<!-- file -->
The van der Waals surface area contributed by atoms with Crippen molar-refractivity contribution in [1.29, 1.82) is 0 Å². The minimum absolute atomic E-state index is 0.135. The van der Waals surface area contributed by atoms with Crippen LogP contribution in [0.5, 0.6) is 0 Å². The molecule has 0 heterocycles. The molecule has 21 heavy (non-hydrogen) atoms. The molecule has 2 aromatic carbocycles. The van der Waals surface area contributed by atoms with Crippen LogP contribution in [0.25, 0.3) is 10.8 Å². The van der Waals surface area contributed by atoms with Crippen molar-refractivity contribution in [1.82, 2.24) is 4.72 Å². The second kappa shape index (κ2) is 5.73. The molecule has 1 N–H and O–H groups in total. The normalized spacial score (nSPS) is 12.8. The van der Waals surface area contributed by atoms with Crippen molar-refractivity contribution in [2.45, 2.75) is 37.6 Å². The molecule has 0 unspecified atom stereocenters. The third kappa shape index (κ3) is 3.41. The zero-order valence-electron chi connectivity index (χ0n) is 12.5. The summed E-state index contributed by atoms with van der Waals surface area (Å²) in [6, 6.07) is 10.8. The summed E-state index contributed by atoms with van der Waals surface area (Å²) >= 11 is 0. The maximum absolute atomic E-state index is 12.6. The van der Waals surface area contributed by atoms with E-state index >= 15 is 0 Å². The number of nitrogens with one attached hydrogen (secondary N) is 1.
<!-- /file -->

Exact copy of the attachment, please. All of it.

The van der Waals surface area contributed by atoms with Crippen molar-refractivity contribution in [1.29, 1.82) is 0 Å². The minimum absolute atomic E-state index is 0.135. The van der Waals surface area contributed by atoms with Crippen LogP contribution in [0.5, 0.6) is 0 Å². The molecule has 0 heterocycles. The molecule has 21 heavy (non-hydrogen) atoms. The molecule has 2 aromatic carbocycles. The van der Waals surface area contributed by atoms with Crippen LogP contribution in [0.25, 0.3) is 10.8 Å². The van der Waals surface area contributed by atoms with Crippen molar-refractivity contribution in [1.82, 2.24) is 4.72 Å². The second kappa shape index (κ2) is 5.73. The molecule has 1 N–H and O–H groups in total. The normalized spacial score (nSPS) is 12.8. The van der Waals surface area contributed by atoms with Crippen molar-refractivity contribution in [2.45, 2.75) is 37.6 Å². The molecule has 0 unspecified atom stereocenters. The third kappa shape index (κ3) is 3.41. The zero-order valence-electron chi connectivity index (χ0n) is 12.5. The summed E-state index contributed by atoms with van der Waals surface area (Å²) in [6, 6.07) is 10.8. The summed E-state index contributed by atoms with van der Waals surface area (Å²) >= 11 is 0. The maximum absolute atomic E-state index is 12.6. The van der Waals surface area contributed by atoms with E-state index >= 15 is 0 Å². The number of nitrogens with one attached hydrogen (secondary N) is 1.